Liverpool owner FSG acted quickly to sack Brendan Rodgers with rivals faltering

Owners hastened Rodgers’ exit as they feel with a new man in charge Liverpool can still challenge this season. But, writes Simon Hughes, to help next manager transfer panel must go

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The Independent Online

Fenway Sports Group’s desire to capitalise on an erratic start to the season by the Premier League’s top sides is at the heart of Liverpool’s decision to sack Brendan Rodgers.

The Merseyside club have not been alone in making a disappointing fist of the opening two months of the campaign and owners FSG consider Rodgers’ exit as a pre-emptive strike against rivals also considering changes to their management structures.

It is far from implausible that Chelsea could also soon be looking for a new head coach if Jose Mourinho’s dreadful run of results continues, despite the champions issuing  a public vote of confidence in the Portuguese.

Elsewhere, there is a chance that come next May, Manchester United and Manchester City will be recruiting in the same market, while, for the first time, Arsène Wenger has started talking with a degree of passion about a life after Arsenal.

Beneath the frenzy of the last 24 hours, lies a reality: only six points separates Liverpool in 10th from Manchester City in first. By sacking Rodgers, FSG believe that not only do they now possess a head start on rivals, it will give Liverpool the best possible opportunity of finishing inside the top four – or  even challenging for the title this season, taking into consideration the relative struggles of several clubs they are meant to be competing against.

Why Brendan Rodgers has been sacked

While critics will argue their decision is short-term and reactive, they consider the removal of Rodgers as pro-active, one that could have positive short-term consequences as well as long-term ones.

Despite openly admitting they are not well versed in the history and mechanics of football, FSG are aware of the fact Liverpool’s season was following a similar dank path to the final ones under Gérard Houllier and Rafael Benitez: experiences that felt like death by a thousand cuts.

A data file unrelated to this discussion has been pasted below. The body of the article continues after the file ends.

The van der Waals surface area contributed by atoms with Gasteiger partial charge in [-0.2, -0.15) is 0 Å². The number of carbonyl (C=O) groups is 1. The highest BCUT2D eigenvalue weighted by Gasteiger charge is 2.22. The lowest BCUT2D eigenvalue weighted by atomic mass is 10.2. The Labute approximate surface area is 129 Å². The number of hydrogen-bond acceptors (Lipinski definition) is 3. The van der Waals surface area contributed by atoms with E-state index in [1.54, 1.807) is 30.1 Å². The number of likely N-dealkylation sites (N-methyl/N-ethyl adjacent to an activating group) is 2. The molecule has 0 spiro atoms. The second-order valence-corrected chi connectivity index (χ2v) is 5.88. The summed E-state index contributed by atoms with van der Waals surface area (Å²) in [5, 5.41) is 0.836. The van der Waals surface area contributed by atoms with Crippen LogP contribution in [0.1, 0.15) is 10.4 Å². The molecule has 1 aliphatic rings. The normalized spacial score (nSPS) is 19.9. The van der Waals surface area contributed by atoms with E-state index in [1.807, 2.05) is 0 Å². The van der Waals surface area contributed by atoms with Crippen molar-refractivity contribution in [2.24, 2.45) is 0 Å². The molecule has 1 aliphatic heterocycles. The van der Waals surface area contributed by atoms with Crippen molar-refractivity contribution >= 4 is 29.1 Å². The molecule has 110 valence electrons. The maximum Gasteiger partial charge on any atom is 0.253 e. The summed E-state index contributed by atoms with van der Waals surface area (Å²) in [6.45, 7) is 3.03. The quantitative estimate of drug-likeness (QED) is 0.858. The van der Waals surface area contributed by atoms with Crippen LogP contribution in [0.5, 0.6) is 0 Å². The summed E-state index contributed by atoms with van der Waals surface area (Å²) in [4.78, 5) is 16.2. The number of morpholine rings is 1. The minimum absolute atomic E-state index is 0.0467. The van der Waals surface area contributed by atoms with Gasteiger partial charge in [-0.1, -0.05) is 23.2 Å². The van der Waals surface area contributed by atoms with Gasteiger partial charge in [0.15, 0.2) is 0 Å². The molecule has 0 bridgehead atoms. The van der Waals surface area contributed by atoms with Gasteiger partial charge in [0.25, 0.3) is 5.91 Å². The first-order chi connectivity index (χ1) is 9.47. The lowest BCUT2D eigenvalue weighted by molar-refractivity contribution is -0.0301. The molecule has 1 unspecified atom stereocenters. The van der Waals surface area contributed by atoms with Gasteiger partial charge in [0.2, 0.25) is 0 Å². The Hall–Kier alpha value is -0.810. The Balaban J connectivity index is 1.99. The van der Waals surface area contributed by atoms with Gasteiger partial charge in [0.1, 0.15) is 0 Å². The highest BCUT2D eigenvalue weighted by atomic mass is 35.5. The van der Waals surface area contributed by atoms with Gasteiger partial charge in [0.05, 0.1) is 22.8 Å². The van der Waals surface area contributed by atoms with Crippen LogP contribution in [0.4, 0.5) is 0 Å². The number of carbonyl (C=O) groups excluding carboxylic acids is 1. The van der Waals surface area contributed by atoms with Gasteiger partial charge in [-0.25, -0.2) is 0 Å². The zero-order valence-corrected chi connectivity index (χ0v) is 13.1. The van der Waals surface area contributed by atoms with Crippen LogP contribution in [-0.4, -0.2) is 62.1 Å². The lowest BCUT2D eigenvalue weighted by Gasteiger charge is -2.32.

Rodgers knew that he needed to make a positive start this season after the club backed him in the summer, first allowing him to re-shape his coaching set-up and then embarking on an aggressive player-recruitment drive.

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Carlo Ancelotti has also been linked with the job but FSG think he is suited to an established side (AFP)

It was decided after Liverpool lost 3-1 to Manchester United at Old Trafford on 12 September that Rodgers would have the four home games in the following three weeks to prove that he was capable of changing the atmosphere inside Anfield, which had slumped to a mood of resignation rather than one where anger was audible.

Liverpool, though, were booed off after drawing with Norwich City and Sion. In between, League Two Carlisle United were a penalty shoot-out away from dumping them out of the Capital One Cup, despite Rodgers fielding a strong team.

FSG believe they now have a head start on their rivals

 

FSG made their minds up about the manager the morning after they scraped past Carlisle and have since been sounding out a number of potential candidates they believe are capable of becoming Rodgers’ successor.

The most significant contacts are those made with Carlo Ancelotti and Jürgen Klopp. Though FSG were initially keener on the idea of Ancelotti, the option of Klopp has become more favourable, largely due to the realisation that the initial caution they had about him may have been misguided. It is also felt that Ancelotti would be better suited to a club at a different stage of development.

Brendan Rodgers feels "no pressure whatsoever" [AMBIENT]

It is fair to suggest their most important decision – bigger even than the removal of Rodgers – is whether they will continue with the process of making signings by transfer committee.

It is here where the next changes should be made. Looking at the club’s recent poor buying record, it seems obvious that FSG should replace the committee, which has only caused confusion over accountability since its installment when Rodgers was appointed in 2012, with a traditional scouting department that involves individuals who have some experience of playing for the club.

When Klopp meets with Liverpool officials, most likely to be FSG president Mike Gordon and Ian Ayre, the club’s chief executive, the German should impress upon them the demise of  the transfer committee as a deal-breaker. 

Edwards, along with the former Northern Ireland defender Barry Hunter and former Manchester City scout Dave Fallows form a bloc within the committee and despite having a prominent say on what happens at Liverpool, they do not even have profiles on the club’s website.

For too long, Rodgers went along with the idea of working with them and the approach only served to undermine him. Anfield is too idiosyncratic and nuanced a place for stats-based analysts like Michael Edwards to decide whether a player has the mental fortitude to meet the demands of 45,000 people inside the stadium and millions watching on TV at home. His project has failed miserably.

Perhaps, instead of being the absolute cause of the problems, Rodgers was merely a cog in the system at Anfield. Should Klopp be appointed, we will quickly find out.

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